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Early Intervention: One Way to Prevent Mass Violence?

Early Intervention: One Way to Prevent Mass Violence?

September 26, 2016

A connection between violence on a mass scale and violence on an intimate level is emerging as our nation reels from a string of mass shootings over the last two years.

Court records show that the suspect (20-year-old Arcan Cetin) in this past weekend’s Washington State mall shooting has three domestic violence charges from his past.

Earlier this year it was shown that the Orlando shooter had a history of domestic violence. And then last year, in the Colorado tragedy, the killer was the abuser. In San Bernardino, the male killer grew up in a home affected by domestic violence.

It seems like domestic and family violence is far too often part of the picture when it comes to violence on a mass scale.

It turns out this is not a coincidence. Last year, the New York Times reported that 462 people have died and 1, 314 have been wounded in shootings involving four or more people. Surely, that number has only grown since then. Shockingly, that averages out to more than one a day. And, perhaps not as surprisingly, domestic violence was usually a factor in the killers’ lives. According to the Times, “In 57 percent of the cases, the victims included a current or former intimate partner or family member of the attacker.

There has never been a more compelling reason to ensure that everyone who are victims of family violence, or witnesses to it, receive treatment and support.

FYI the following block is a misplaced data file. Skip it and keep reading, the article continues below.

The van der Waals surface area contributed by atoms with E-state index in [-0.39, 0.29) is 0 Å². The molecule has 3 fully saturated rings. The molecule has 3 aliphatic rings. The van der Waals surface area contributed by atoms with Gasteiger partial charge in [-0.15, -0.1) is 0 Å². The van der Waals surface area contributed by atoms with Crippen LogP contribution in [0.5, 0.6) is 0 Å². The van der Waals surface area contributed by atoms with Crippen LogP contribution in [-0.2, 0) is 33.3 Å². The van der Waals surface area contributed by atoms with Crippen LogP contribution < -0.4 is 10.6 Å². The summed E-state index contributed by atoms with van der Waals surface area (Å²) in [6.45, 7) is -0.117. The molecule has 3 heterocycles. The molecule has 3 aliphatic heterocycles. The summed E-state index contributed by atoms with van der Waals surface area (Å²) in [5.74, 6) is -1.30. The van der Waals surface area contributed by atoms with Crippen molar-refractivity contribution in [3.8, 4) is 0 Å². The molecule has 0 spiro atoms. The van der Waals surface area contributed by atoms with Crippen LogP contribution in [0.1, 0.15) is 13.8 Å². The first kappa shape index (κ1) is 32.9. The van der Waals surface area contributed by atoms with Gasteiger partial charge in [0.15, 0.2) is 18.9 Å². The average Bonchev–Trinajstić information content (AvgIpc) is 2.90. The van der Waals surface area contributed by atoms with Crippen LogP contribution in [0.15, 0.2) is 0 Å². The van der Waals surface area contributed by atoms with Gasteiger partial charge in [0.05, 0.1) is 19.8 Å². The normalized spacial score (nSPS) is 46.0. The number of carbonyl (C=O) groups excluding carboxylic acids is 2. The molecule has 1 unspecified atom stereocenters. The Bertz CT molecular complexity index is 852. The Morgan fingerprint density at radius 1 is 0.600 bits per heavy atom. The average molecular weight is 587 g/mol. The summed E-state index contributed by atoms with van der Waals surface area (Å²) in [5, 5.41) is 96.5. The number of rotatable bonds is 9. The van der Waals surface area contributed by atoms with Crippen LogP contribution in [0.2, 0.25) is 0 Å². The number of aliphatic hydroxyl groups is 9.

For example, we know that children who witness and experience violence have a greater chance of growing up to experience a host of negative, life-altering outcomes that can range from becoming abusers themselves, to experiencing physical and  mental health challenges, to developing addictions or having a run-in with the criminal justice system.

At Safe Horizon, we have a powerful belief that we can reduce violence in our society by providing speedy, expert mental health care to child witnesses who may also be victims. Every year we help nearly 3, 000 children and families recover from the most severe physical and sexual abuse in New York City, but we know thousands more cases are never reported.

Imagine the fear, confusion, anger and profound loss that these children are facing and how that trauma, if left untreated, could lead to tragic outcomes for these future teens, future adults, and also for our society at large.

Many things need to change in our society before killings like those in Washington, Florida, Colorado and California end, instead of being a frequent occurrence.

We absolutely need decisive action on gun violence, for a start.

But we also know that we can help reduce the daily bloodshed in our society by not only intervening sooner, but also supporting victims more fully. Only by so doing will we build a society free of family and community violence.

A previous version of this article appeared in the Huffington Post. It has seen been updated to reflect the recent tragedies in Washington and Orlando.

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